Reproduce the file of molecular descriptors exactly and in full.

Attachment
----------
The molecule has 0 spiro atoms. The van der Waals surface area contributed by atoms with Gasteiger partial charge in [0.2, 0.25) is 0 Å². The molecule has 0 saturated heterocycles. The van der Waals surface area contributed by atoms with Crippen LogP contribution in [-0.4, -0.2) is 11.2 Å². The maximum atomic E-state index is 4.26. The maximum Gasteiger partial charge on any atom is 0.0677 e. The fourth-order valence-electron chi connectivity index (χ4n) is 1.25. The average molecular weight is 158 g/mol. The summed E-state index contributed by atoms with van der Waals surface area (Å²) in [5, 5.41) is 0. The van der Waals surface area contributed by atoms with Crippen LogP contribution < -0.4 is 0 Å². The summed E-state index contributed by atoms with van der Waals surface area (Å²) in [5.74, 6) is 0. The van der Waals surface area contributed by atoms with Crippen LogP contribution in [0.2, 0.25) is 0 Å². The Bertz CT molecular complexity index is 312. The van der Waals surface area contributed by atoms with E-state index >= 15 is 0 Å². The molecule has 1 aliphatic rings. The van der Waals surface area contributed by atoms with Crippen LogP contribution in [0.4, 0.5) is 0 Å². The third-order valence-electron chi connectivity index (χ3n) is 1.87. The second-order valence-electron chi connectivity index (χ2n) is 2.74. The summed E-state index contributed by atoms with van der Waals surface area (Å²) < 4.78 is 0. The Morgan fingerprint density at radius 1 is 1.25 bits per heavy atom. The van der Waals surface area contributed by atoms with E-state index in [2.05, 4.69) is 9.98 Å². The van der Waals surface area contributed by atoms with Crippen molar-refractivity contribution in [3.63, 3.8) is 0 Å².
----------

The molecule has 0 spiro atoms. The van der Waals surface area contributed by atoms with Gasteiger partial charge in [0.2, 0.25) is 0 Å². The molecule has 0 saturated heterocycles. The van der Waals surface area contributed by atoms with Crippen LogP contribution in [-0.4, -0.2) is 11.2 Å². The maximum atomic E-state index is 4.26. The maximum Gasteiger partial charge on any atom is 0.0677 e. The fourth-order valence-electron chi connectivity index (χ4n) is 1.25. The average molecular weight is 158 g/mol. The summed E-state index contributed by atoms with van der Waals surface area (Å²) in [5, 5.41) is 0. The van der Waals surface area contributed by atoms with Crippen LogP contribution < -0.4 is 0 Å². The summed E-state index contributed by atoms with van der Waals surface area (Å²) in [5.74, 6) is 0. The van der Waals surface area contributed by atoms with Crippen LogP contribution in [0.2, 0.25) is 0 Å². The Bertz CT molecular complexity index is 312. The van der Waals surface area contributed by atoms with E-state index >= 15 is 0 Å². The molecule has 1 aliphatic rings. The van der Waals surface area contributed by atoms with Crippen LogP contribution in [0.4, 0.5) is 0 Å². The third-order valence-electron chi connectivity index (χ3n) is 1.87. The second-order valence-electron chi connectivity index (χ2n) is 2.74. The summed E-state index contributed by atoms with van der Waals surface area (Å²) < 4.78 is 0. The Morgan fingerprint density at radius 1 is 1.25 bits per heavy atom. The van der Waals surface area contributed by atoms with E-state index in [2.05, 4.69) is 9.98 Å². The van der Waals surface area contributed by atoms with Crippen molar-refractivity contribution in [3.63, 3.8) is 0 Å².